Fatwa a speech act?

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Chris Hutchison

Feb 23, 1993, 7:56:11 AM2/23/93
[For those who haven't been following it, a debate has been going on for some
while on soc.culture.iranian,soc.culture.arabic,and soc.culture.british as to
whether Khomeini's fatwa against Rushdie was an incitement to murder or merely
an expression of the freedom of speech. I'm posting this to sci.lang for an
expert opinion -- see question at bottom]

far...@apollo3.ntt.jp (Farzin Mokhtarian) writes

>You know ... freedom of speech works both ways. If it is alright for Rushdie
>to slander the prophet of Islam in the name of freedom of speech, then it is
>also fine for Ayatollah Khomeini to state that be believes Rushdie deserves
>to die. He exercised his freedom of speech and that should be respected.
>Furthermore, the Iranian government has not killed Rushdie and (as far as
>we know) has not tried to kill him. Therefore it has not committed an illegal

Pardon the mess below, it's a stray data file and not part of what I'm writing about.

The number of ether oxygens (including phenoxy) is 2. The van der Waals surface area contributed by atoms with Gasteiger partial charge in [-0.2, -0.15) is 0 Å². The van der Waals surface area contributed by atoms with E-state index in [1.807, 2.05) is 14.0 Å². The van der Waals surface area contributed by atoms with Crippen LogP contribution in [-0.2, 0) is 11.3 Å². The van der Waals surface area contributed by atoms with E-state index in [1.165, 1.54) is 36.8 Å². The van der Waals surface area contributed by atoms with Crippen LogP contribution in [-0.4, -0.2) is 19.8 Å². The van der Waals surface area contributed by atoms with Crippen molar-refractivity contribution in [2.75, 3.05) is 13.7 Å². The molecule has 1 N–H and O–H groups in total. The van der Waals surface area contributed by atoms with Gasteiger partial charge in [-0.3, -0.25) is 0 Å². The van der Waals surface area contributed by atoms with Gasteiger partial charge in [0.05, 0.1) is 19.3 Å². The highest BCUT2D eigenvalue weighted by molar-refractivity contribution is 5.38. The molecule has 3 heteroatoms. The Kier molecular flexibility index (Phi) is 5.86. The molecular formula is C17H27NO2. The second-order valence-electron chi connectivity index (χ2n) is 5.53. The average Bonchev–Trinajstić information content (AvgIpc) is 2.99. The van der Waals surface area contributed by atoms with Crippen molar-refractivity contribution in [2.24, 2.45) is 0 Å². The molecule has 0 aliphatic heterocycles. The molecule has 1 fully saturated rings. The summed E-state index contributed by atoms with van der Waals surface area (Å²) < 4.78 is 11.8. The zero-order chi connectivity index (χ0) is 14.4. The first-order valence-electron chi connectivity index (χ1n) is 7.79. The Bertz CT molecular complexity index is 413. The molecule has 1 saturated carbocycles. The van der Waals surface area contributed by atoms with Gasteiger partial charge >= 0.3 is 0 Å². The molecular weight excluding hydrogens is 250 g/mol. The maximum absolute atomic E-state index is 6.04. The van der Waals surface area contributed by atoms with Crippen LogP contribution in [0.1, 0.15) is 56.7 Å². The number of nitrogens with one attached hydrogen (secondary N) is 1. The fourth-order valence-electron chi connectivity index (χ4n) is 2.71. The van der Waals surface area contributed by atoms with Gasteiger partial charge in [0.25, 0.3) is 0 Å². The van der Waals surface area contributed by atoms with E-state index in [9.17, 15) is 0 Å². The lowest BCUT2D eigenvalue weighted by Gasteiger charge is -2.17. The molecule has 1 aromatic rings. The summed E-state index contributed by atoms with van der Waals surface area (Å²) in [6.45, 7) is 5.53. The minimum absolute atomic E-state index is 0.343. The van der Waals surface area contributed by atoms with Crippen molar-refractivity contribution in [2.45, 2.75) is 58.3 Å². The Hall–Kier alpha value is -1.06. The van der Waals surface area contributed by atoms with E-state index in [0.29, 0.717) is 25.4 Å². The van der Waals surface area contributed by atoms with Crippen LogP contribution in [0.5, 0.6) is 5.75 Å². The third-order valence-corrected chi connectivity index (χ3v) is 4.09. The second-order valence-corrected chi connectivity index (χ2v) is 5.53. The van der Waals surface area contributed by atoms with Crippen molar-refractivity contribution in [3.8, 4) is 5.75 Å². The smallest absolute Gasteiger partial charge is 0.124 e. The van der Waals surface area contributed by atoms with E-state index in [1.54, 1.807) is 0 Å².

>I am deeply disappointed by all the people in the west who protect Rushdie's
>right to frredom of speech but somehow do not recognize *the same right*
>for Ayatollah Khomeini.

This is a bit of a tricky question, and I'm really addressing here those
linguists among you who are also familiar with Islamic Law.

The question is: Is a fatwa a speech act? (in the sense defined by John

A full response to this question should ideally include a transliteration and
translation of the fatwa pronounced against Rushdie, and a technical statement
explaining why the fatwa is/is not (or does/does not contain) a speech act in
this sense. I think this might help decide the issue of whether the fatwa
goes beyond mere 'freedom of speech' into something else.

Disclaimer: All ideas and opinions expressed herein are my own and not likely
to be those of my employer -- but I'm more than delighted to share my ideas
and opinions with anyone.

Chris Hutchison
School of Information Systems
Faculty of Technology
Kingston University
Kingston upon Thames
Surrey KT1 2EE

Email: chr...@kingston.ac.uk

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